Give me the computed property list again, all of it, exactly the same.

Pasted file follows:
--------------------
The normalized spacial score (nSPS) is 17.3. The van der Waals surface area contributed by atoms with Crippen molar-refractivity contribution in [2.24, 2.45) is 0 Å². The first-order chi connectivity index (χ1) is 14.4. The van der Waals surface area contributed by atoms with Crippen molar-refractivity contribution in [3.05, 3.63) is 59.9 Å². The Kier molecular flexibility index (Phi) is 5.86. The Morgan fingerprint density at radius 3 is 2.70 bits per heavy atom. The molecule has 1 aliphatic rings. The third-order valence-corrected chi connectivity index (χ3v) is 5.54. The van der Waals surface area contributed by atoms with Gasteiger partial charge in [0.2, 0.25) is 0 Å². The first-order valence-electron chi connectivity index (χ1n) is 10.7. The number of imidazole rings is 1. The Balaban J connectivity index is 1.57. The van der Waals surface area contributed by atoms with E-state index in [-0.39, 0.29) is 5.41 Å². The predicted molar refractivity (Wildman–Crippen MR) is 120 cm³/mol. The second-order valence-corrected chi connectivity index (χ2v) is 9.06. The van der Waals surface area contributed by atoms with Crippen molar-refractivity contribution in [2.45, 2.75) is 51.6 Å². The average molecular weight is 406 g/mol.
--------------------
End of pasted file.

The normalized spacial score (nSPS) is 17.3. The van der Waals surface area contributed by atoms with Crippen molar-refractivity contribution in [2.24, 2.45) is 0 Å². The first-order chi connectivity index (χ1) is 14.4. The van der Waals surface area contributed by atoms with Crippen molar-refractivity contribution in [3.05, 3.63) is 59.9 Å². The Kier molecular flexibility index (Phi) is 5.86. The Morgan fingerprint density at radius 3 is 2.70 bits per heavy atom. The molecule has 1 aliphatic rings. The third-order valence-corrected chi connectivity index (χ3v) is 5.54. The van der Waals surface area contributed by atoms with Gasteiger partial charge in [0.2, 0.25) is 0 Å². The first-order valence-electron chi connectivity index (χ1n) is 10.7. The number of imidazole rings is 1. The Balaban J connectivity index is 1.57. The van der Waals surface area contributed by atoms with E-state index in [-0.39, 0.29) is 5.41 Å². The predicted molar refractivity (Wildman–Crippen MR) is 120 cm³/mol. The second-order valence-corrected chi connectivity index (χ2v) is 9.06. The van der Waals surface area contributed by atoms with Crippen molar-refractivity contribution in [2.45, 2.75) is 51.6 Å². The average molecular weight is 406 g/mol.